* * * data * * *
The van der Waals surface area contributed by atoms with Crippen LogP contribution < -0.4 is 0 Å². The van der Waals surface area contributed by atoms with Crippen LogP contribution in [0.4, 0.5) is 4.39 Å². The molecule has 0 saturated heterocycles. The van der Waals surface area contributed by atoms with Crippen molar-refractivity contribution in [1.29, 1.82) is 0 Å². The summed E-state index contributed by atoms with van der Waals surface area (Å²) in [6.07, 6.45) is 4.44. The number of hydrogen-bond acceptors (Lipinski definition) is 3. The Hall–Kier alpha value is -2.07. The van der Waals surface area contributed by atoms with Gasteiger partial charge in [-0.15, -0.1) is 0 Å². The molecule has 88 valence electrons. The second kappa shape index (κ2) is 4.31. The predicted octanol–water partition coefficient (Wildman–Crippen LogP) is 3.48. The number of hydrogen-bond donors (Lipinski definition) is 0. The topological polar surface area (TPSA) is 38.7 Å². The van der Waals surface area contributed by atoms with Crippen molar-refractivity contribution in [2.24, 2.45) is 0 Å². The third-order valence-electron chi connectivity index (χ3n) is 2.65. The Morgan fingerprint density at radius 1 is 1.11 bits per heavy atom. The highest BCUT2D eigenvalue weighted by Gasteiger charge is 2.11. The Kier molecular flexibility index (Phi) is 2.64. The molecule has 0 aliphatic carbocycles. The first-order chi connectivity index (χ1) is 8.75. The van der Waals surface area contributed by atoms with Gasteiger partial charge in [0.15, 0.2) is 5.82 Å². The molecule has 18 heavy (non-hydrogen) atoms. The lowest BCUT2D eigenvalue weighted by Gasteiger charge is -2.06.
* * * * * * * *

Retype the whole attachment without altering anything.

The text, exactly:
The van der Waals surface area contributed by atoms with Crippen LogP contribution < -0.4 is 0 Å². The van der Waals surface area contributed by atoms with Crippen LogP contribution in [0.4, 0.5) is 4.39 Å². The molecule has 0 saturated heterocycles. The van der Waals surface area contributed by atoms with Crippen molar-refractivity contribution in [1.29, 1.82) is 0 Å². The summed E-state index contributed by atoms with van der Waals surface area (Å²) in [6.07, 6.45) is 4.44. The number of hydrogen-bond acceptors (Lipinski definition) is 3. The Hall–Kier alpha value is -2.07. The van der Waals surface area contributed by atoms with Gasteiger partial charge in [-0.15, -0.1) is 0 Å². The molecule has 88 valence electrons. The second kappa shape index (κ2) is 4.31. The predicted octanol–water partition coefficient (Wildman–Crippen LogP) is 3.48. The number of hydrogen-bond donors (Lipinski definition) is 0. The topological polar surface area (TPSA) is 38.7 Å². The van der Waals surface area contributed by atoms with Crippen molar-refractivity contribution in [2.24, 2.45) is 0 Å². The third-order valence-electron chi connectivity index (χ3n) is 2.65. The Morgan fingerprint density at radius 1 is 1.11 bits per heavy atom. The highest BCUT2D eigenvalue weighted by Gasteiger charge is 2.11. The Kier molecular flexibility index (Phi) is 2.64. The molecule has 0 aliphatic carbocycles. The first-order chi connectivity index (χ1) is 8.75. The van der Waals surface area contributed by atoms with Gasteiger partial charge in [0.15, 0.2) is 5.82 Å². The molecule has 18 heavy (non-hydrogen) atoms. The lowest BCUT2D eigenvalue weighted by Gasteiger charge is -2.06.